Standing as probably the greatest American songwriter of all time, the musical catalog of Bob Dylan is nothing short of awe-inspiring. 35 studio albums, 11 live albums, and innumerable compilations contain countless brilliant moments from the always confounding Dylan. Of particular interest is his Bootleg Series of previously unreleased material.
If you’re playing by yourself or with just a couple of friends who have their own amplification equipment, you should probably be checking out acoustic guitar amps. They are smaller, more convenient and generally cheaper than a PA, and are apt to be more useful. Some currently available models have a separate channel for a mike input, so you can even use them to amplify your singing as well.
There’s no denying, this is the decade that acoustic comes into its own. From the rootsiest traditional down-home country, to bluegrass, soul, rock, funk and pop and beyond, acoustic instruments have been taking center stage in all genres, and I say, good for us!
What’s next on the bucket list when you’ve sold 16 million albums and garnered three Grammy nominations, two American Music Awards, and five BMI Pop Awards for songwriting, including BMI’s coveted "Songwriter of the Year" award? How about going back to the basement…?!
I work with a lot of songwriters on through SongTown USA that are trying to turn their hobby into a profession. The most common mistake I see in those aspiring songwriters is that their songs tend to wander around. They start strong with the first verse. It tends to stay on topic. By the time they get to the chorus, they are chasing a couple of rabbits down different trails. The second verse is where it usually falls apart. By the time they get to the bridge, there are rabbits running everywhere.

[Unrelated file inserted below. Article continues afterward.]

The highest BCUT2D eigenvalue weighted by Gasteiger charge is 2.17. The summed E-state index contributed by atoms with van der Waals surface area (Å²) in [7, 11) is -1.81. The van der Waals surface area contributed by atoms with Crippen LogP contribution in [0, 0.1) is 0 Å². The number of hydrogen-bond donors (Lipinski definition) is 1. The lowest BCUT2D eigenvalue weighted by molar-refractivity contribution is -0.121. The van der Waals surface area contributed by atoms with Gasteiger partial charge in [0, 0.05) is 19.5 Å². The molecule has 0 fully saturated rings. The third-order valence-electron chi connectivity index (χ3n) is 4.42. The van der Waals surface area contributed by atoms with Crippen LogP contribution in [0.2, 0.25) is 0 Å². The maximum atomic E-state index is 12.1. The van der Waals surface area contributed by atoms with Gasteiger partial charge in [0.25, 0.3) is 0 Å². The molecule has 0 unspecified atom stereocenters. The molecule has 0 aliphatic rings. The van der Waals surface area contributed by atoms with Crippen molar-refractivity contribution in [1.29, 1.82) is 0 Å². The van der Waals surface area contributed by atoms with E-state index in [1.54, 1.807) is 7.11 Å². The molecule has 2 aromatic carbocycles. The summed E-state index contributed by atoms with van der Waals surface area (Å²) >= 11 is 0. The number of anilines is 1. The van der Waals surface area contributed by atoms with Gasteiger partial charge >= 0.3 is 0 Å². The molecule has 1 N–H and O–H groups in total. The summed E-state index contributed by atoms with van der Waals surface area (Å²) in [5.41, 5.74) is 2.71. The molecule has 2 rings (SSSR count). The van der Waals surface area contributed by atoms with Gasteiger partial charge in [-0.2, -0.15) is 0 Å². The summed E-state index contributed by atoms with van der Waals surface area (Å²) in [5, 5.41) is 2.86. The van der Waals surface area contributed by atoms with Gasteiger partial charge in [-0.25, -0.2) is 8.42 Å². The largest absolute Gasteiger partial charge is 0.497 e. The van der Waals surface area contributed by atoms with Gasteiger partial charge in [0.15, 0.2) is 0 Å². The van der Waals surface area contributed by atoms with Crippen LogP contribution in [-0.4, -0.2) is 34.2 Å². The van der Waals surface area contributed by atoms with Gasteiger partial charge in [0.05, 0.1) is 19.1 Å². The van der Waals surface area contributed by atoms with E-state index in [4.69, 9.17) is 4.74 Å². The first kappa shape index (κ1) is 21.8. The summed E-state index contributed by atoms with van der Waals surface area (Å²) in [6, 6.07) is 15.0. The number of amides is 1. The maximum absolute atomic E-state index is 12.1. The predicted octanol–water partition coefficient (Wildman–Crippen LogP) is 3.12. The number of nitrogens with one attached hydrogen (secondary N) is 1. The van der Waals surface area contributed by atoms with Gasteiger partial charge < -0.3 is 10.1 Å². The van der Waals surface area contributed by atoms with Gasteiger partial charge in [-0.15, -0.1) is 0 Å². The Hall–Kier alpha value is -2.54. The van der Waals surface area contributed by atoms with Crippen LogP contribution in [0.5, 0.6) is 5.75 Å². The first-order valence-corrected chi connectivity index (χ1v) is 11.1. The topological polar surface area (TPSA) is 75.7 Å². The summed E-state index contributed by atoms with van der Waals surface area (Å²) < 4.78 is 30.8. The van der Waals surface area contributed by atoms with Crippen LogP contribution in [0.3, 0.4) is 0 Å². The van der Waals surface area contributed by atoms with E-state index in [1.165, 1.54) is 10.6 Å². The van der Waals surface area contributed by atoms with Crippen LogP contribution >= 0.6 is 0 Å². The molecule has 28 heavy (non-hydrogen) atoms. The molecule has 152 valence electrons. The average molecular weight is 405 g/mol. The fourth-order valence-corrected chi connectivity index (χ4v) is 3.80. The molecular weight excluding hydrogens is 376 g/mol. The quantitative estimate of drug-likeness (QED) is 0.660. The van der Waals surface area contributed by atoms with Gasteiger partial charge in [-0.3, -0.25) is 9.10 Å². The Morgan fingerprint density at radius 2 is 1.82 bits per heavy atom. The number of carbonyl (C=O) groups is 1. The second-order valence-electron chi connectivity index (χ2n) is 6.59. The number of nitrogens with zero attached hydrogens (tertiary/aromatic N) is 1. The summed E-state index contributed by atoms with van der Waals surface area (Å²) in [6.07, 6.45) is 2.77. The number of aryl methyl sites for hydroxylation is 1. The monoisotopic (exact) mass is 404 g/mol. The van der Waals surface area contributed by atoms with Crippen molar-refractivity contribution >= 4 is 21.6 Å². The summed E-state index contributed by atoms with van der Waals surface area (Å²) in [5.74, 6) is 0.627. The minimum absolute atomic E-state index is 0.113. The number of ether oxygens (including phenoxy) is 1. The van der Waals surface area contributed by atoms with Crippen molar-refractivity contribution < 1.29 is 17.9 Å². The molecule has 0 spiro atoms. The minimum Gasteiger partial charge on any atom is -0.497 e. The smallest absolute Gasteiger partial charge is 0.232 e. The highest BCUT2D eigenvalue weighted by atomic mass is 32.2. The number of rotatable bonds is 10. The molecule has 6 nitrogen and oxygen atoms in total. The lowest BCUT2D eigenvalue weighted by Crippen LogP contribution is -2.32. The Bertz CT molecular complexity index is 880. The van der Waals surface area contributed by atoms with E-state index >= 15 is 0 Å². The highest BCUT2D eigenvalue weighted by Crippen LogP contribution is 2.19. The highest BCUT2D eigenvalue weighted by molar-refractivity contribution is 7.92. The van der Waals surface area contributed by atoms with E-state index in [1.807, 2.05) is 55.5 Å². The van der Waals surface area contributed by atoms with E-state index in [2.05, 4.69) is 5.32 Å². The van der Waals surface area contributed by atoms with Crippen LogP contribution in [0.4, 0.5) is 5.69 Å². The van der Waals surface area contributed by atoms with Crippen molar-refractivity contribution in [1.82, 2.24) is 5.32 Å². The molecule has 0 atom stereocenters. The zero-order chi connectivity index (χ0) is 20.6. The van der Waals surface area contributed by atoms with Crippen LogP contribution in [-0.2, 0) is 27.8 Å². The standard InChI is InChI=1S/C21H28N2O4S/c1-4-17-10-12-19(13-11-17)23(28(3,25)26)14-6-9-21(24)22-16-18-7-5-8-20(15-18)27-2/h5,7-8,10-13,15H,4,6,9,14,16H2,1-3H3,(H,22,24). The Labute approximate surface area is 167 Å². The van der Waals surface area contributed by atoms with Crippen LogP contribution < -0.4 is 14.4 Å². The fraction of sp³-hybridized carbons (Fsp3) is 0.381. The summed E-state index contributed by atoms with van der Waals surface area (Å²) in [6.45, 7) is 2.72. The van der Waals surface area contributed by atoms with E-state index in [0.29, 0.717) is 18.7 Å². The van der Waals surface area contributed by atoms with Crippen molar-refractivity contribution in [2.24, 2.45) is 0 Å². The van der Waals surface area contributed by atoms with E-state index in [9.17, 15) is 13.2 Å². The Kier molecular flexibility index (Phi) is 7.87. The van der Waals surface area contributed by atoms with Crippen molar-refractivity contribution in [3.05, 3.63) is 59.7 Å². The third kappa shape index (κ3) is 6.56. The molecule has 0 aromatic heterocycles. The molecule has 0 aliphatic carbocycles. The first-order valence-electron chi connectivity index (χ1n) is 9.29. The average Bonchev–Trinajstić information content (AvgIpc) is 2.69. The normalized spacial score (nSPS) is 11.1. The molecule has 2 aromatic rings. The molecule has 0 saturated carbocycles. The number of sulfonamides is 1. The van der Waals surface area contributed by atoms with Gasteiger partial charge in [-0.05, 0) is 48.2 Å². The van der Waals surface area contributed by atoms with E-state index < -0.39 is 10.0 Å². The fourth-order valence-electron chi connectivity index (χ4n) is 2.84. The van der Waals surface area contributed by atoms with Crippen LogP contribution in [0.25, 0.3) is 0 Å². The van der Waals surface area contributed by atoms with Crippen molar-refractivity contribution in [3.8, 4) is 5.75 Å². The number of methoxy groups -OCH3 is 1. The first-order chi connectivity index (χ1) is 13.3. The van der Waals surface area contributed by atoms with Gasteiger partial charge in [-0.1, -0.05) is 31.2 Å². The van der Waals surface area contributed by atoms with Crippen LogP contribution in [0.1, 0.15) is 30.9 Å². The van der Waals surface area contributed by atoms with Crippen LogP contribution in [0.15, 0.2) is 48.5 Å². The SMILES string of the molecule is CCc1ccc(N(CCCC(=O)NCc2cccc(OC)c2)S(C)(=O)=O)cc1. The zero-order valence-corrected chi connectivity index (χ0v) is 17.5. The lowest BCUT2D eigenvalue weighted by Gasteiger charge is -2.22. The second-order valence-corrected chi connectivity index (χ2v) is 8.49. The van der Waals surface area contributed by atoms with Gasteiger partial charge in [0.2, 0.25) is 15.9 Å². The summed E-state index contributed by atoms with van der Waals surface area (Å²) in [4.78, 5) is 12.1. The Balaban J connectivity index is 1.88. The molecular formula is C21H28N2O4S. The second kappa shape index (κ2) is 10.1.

“It’s hard to recover from a bad year,” sings Terry Price in the opening track of my favorite release of 2013, Photo Ops’How To Say Goodbye. “Friends that were with us are no longer near / But hey, I’m glad to be alive.” As Price’s first release under the alias of Photo Ops, the shimmering guitar pop found within How To Say Goodbye is a deeply personal ode to death, loss, growing up and moving on.
My favorite acoustic-based album of 2013 would be Charlie Worsham’s Rubberband. Mississippi boy Charlie Worsham was a child prodigy. Before he went through puberty, he had already played banjo on the Grand Ole Opry stage with Earl Scruggs. His guitar skills are unmatched among modern country artists. He is one of the rare artists who actually plays lead guitar while singing. If you go to a Charlie Worsham show, it will be Charlie, not a hired gun playing the solos for each song.